The European Union has stepped back from the brink. Again.
Unprecedented in nature and ambitious in scope, the 2.4 trillion euros ($2.6 trillion) in total recovery spending unveiled by the EU -- anchored by 750 billion euros of joint debt issuance -- has already started to calm jittery markets and it might just restore a sense of unity to a bloc under severe strain.
With the economic pain spread unevenly across the continent, the initiative will mean a big step toward real fiscal union for the 27 member states and aims to recast the EU as a force for good rather than an irritating meddler.
Facing its worst recession in living memory, the EU has crossed a new bridge: It will harness its collective strength to raise massive amounts of money that won’t need to be repaid by the recipient countries.
Countries in the EU still value their sovereignty and so the bloc has always evolved by dipping toes in the water, often in times of crisis, rather than diving straight in. But with the creation of the euro and handing over control of policy areas like competition and trade, bit by bit, decade by decade, governments have exchanged their powers for the sake of common power.
Leaders will begin haggling over the details when they convene on June 19 -- perhaps even in person for the first time in months -- and the process will likely involve its fair share of bickering as all European projects do. But that won’t detract from the radical nature of what is now on the table.
“This is Europe’s moment,” European Commission President Ursula von der Leyen told the European Parliament in Brussels on Wednesday. “We either all go it alone, leaving countries, regions and people behind, and accepting a union of haves and have-nots, or we walk that road together.”
As the coronavirus death toll mounted in March, spreading northward from the overwhelmed care homes and hospitals of Italy and Spain, the EU had floundered, with member states set against each other in the scramble for resources to protect their own. In Italy, the opposition leader Matteo Salvini spoke openly of pulling his country out of the EU.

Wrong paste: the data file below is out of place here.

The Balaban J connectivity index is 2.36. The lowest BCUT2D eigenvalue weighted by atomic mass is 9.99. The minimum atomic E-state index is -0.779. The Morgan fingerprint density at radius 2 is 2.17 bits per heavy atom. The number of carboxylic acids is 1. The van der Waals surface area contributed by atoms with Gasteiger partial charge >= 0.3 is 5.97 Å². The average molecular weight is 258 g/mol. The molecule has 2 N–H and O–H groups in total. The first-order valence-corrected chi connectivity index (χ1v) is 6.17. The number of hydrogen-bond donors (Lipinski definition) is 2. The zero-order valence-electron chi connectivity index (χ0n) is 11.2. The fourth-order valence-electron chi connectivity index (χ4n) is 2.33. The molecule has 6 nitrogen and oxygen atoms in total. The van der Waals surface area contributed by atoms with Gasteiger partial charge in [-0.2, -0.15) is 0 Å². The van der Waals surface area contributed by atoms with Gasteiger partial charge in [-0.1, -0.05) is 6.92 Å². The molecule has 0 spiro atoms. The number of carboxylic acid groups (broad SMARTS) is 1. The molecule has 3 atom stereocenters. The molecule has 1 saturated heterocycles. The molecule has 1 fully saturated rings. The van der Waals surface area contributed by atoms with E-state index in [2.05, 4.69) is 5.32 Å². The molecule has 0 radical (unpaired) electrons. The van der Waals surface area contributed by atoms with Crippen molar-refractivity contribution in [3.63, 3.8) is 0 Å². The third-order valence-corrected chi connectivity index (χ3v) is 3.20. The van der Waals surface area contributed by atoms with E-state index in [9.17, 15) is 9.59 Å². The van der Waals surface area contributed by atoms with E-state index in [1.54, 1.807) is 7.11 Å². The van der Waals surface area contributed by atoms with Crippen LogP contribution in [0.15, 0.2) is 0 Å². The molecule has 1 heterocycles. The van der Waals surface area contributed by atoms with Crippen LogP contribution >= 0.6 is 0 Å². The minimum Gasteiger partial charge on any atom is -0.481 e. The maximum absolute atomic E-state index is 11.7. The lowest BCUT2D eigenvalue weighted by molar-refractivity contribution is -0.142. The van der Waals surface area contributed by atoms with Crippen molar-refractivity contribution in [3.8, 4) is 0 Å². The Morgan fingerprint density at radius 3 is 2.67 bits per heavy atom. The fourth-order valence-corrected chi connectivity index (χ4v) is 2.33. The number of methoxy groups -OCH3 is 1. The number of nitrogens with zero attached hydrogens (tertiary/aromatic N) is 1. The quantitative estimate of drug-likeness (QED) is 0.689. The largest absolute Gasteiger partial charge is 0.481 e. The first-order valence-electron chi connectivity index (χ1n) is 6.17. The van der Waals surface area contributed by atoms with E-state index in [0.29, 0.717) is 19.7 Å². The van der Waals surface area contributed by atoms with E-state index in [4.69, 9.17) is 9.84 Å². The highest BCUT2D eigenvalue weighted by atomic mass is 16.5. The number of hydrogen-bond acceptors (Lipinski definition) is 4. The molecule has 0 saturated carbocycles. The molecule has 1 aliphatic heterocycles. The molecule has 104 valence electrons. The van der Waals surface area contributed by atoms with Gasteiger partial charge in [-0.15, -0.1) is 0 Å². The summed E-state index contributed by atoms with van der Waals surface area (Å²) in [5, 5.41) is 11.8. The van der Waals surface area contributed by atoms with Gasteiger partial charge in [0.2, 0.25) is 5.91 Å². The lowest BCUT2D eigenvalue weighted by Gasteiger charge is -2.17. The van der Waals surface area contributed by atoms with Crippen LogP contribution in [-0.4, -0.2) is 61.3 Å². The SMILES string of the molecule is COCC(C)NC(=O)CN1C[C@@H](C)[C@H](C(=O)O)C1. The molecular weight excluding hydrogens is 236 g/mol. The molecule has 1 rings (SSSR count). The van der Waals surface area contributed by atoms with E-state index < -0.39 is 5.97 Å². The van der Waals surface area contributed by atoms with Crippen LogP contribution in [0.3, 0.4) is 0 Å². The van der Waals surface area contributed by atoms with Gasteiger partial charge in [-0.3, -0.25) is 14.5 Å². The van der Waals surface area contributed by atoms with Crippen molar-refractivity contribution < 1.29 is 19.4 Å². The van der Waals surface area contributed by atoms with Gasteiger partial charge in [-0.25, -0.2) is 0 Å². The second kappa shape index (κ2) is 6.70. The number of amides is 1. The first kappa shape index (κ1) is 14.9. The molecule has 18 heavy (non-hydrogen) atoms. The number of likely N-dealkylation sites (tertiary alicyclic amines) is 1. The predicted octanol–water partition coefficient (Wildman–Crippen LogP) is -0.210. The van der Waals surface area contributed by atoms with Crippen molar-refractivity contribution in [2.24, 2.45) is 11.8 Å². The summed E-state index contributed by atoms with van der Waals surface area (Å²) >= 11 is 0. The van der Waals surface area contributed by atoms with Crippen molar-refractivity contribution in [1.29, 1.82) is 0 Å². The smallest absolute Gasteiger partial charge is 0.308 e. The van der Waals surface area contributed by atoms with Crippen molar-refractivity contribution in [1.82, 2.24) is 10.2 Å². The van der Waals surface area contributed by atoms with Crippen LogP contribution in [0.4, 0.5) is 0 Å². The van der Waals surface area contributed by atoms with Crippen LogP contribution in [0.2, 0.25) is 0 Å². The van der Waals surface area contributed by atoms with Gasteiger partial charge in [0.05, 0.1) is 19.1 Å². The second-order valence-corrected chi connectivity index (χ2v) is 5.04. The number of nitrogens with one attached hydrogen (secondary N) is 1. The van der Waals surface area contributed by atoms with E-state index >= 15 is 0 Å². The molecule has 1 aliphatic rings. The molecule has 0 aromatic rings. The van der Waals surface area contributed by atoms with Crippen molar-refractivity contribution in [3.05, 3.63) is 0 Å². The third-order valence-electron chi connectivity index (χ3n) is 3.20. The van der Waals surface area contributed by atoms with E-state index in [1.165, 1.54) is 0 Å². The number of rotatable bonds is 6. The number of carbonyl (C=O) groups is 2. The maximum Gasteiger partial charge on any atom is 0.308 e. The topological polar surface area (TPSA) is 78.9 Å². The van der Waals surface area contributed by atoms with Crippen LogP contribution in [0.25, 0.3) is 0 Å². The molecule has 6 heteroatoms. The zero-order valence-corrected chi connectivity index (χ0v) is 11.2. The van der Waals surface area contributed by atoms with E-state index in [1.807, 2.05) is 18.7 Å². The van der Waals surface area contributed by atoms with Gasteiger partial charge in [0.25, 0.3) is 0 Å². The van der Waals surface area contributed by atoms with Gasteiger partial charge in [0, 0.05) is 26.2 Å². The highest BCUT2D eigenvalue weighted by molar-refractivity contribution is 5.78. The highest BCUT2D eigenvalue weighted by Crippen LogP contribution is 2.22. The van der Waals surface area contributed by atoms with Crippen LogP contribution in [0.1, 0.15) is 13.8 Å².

That, von der Leyen said at the time, was “a glimpse of the abyss.”
Wednesday’s proposals go some way to ensuring leaders don’t look back into it any time soon.The pandemic has ensured it’s happening again in a way that was unthinkable just three months ago when governments still couldn’t agree on the bloc’s long-term budget -- a far less drastic decision -- after two years of squabbling.
That it took Chancellor Angela Merkel, in the twilight of her career, to reverse years of German intransigence to call for bonds backed by the bloc’s central budget, reveals the seriousness of the matter. This isn’t just about helping out friendly fellow governments.
Nationalist groups are gaining footholds inside the EU borders, and on the outside it faces an increasingly assertive China and an antagonistic America, so this was about keeping the whole post-World War II European show on the road.
The EU plan follows the general contours of a proposal presented earlier this month by Merkel and French President Emmanuel Macron, and would see the commission, the bloc’s executive arm, issue 750 billion euros of debt with 500 billion to be disbursed as grants and the rest as loans. The latter may help appease budget hardliners who objected to joint debt issuance and presented an alternative blueprint made up entirely of loans.
But it’s far from a done deal.
Merkel herself said she expects negotiations and ratification of the plan to occupy much of the year and Sweden’s EU minister, Hans Dahlgren, told reporters his country won’t accept the plan as it stands. He was holding a video call with his counterparts from Austria, Denmark and the Netherlands on Wednesday afternoon to discuss their next move.
Under the commission proposal, Italy would get 81.8 billion euros in grants, Spain 77.3 billion euros, Greece 22.5 billion euros and France 39 billion euros, according to an official familiar with the details.
If endorsed, the plan will ease the pressure on the European Central Bank to act as the euro area’s main line of defense during a crisis. The central bank’s 750 billion-euro emergency bond-buying program has helped prevent borrowing costs from spiraling out of control and ECB policy makers are widely expected to expand the program as soon as next month.
But the program is testing the limits of what the institution is legally allowed to do. And the economic cost of the pandemic is still mounting.
“Mastering the economic recovery will require “an extraordinary effort to match this extraordinary challenge,” Merkel said in a speech in Berlin late Wednesday, citing her proposal with Macron and the European Commission’s plan.
Merkel, who said decisions on tackling the pandemic were among the “most difficult of my entire tenure” as chancellor, reiterated her mantra that Germany “will only prosper if Europe does as well.”
The significance of this week’s proposal lies not just in the amounts of money it would bring into play, but in the new form of fiscal solidarity it points to in the face of an existential threat, economists at Goldman Sachs said.
“The recovery fund sends an important political signal,” Goldman Sachs economists led by Sven Jari Stehn wrote in a note this week. “The Macron-Merkel proposal shows a deep commitment to Europe and raises the likelihood of further ﬁscal integration ahead.”
(Adds Merkel comment in 20th, 21st paragraphs.)
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